The Challenge of iPad Pedagogy

Staff training completed.

 

Make no bones about it, the use of the word completed couldn’t be further from the truth. My advice to anyone else undertaking an iPad trial, be more than prepared.

Imagine the most challenging class you have ever had to personalise learning for and double it. Don’t get me wrong, I am extremely grateful for the vigour with which the staff and students have approached the training at such a busy time. It isn’t the device either. The iPad may have tips and tricks but its intuitive functionality has been embraced successfully.

The challenge lies in the pedagogy.

Exposure to app use, productivity and possible implications has opened up the proverbial can of worms, and it’s fantastic. Over the training period I have had discussions ranging from ‘how could I use this app’ to the effect on behaviour management particularly with the ‘engagement of a focused mind’. The challenge lies in the application, and the variables suggest pedagogy is difficult to qualify.

Whether you subscribe to the device as a consumption, creation or discovery tool, the technology opens the eyes of educators when given time to investigate. The diversity of comments based on subject, age and (dare I say) educational beliefs were tricky to respond to.

Not that I didn’t have my own ideas!

It just feels like the trial has a real chance of success and not because of the new technology. It is the desire of teachers to enhance learning and it is my firm belief that the iPad has sparked a greater interest than any recent learning and teaching stimulants.

So what to do next?

The challenge of pedagogy demands contact time between staff, students and those of us charged with coordinating. A staff and student blog will now be supported by a staff twitter account to encourage daily feedback/debate as well as the built in googleforms and analysis. Every question/suggestion and discussion is valid because of the diversity of subjects, staff and students.

It’s a challenge and it’s not about the technology!

(We are lucky enough to be joined by Ian Wilson (@ian__wilson) for the training programme. An ADE who was superb with students and staff whether helping with functionality or the nuances of an app. Very highly recommended)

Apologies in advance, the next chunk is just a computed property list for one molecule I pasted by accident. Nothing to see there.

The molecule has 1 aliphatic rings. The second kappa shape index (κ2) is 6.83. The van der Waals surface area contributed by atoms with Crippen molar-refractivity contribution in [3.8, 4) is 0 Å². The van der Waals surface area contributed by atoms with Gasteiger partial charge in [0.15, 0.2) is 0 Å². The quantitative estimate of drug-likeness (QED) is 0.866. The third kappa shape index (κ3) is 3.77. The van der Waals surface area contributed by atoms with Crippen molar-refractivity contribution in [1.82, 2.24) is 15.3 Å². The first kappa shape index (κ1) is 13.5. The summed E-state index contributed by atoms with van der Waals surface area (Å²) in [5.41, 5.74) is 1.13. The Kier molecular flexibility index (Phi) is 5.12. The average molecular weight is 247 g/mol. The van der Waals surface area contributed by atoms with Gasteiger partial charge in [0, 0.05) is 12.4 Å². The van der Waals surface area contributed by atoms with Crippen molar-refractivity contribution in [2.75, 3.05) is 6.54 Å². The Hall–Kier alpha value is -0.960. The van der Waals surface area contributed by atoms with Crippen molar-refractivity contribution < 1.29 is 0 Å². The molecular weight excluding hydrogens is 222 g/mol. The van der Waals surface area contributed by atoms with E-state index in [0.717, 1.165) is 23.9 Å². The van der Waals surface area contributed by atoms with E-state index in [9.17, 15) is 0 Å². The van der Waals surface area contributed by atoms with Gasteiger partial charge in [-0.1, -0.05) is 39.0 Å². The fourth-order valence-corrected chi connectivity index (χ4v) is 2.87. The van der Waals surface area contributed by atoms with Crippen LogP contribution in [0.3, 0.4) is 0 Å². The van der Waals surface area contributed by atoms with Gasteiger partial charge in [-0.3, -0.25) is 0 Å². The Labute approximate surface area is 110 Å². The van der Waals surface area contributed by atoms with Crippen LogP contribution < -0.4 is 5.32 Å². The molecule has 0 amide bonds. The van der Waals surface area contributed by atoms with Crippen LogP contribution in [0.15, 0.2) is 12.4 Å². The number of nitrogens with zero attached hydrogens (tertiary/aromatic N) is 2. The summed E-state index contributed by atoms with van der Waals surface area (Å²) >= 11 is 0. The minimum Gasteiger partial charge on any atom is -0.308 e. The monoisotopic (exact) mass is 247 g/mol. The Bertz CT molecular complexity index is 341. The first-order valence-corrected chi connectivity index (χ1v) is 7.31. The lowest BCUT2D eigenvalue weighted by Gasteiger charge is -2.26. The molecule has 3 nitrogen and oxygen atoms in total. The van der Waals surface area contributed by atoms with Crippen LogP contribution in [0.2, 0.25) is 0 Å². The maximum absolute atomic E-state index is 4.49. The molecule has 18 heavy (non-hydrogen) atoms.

About Daniel Edwards
Director of Innovation & Learning at the Stephen Perse Foundation schools, Cambridge, UK (stephenperse.com). Interested in global connectivity for all and risk taking in education. Keen to discuss all aspects of learning and digital strategy. Also @syded06 on twitter.

19 Responses to The Challenge of iPad Pedagogy

  1. Pingback: iPad | Pearltrees

  2. Mr Wallace says:

    I agree. It’s not in so much in the tech itself, but the mindset of the teacher driving the lesson. So often I see iPads being used to fit the ‘current trend’ but the learning depletes! Teachers need to drive children through challenging assessment tools in collaboration with tech to increase and inspire attainment. Then, iPads can help stimulate and progress learning. This does take time – but it’s valuable time that needs to be invested by teaches and students, to meet the ever changing world demands!

  3. Jenny Lane says:

    Well done this is an interesting piece. I think the iPad forces teachers to think differently about their teaching. It is not a mini computer. The combination of the apps and the mobile touch screen give it very different functions.

  4. Pingback: How much PD do we need to be ready for one2one learning with iPads? What works best at CIS? « melaniekells

  5. An interesting article. We’re at the beginning of this journey

  6. BalancEdTech says:

    I love the discussions working with iPads and apps provoke! We’ve developed a few self-paced “workshops” for teachers that raise some interesting responses:

    iPad Exploration – http://balancedtech.wikispaces.com/iPad+Exploration

    Apps Taskonomy – http://balancedtech.wikispaces.com/Apps+Taskonomy

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  14. The key focus I’ve had with my staff at this similar point is ‘Don t fall into the trap of every child doing the same thing’. In a traditional classroom, the teacher set a task and told the students how to complete it and they all went away and did exactly the same exercise. 1:1 iPads should mean an opportunity to personalize the learning beyond anything we’ve ever had before. Our teachers this year are really challenging themselves to set students a challenge and explain why it has been set, but then to leave the ‘how’ of completing it up to the students. There’s a magic in seeing the variety of things students come up with in response, and the huge variety of apps they use. Some even use pencil and paper and thats fine too.
    1:1 shouldn’t be about every student using the same app at the same time. It should be about 100 different avenues for students to achieve the same learning goal, and therefore being able to tap into their own learning strengths and their own creativity in their responses. The biggest pedagogy shift is for teachers to ‘let go’ of dictating how everything needs to run in their class.
    Good luck with it. It certainly is exciting times!

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  16. I truly understand your plight with the implementation of your iPad program. A school site that I have been working with began its implementation a little more than a year ago. There were challenges as well. View some of our tasks as they began their journey. Link: bit.ly/ulLADH. Go back to our first post on December 9, 2011. It has not been an easy journey, but fun.

  17. Pingback: The Challenge of iPad Pedagogy | Online Language Learning

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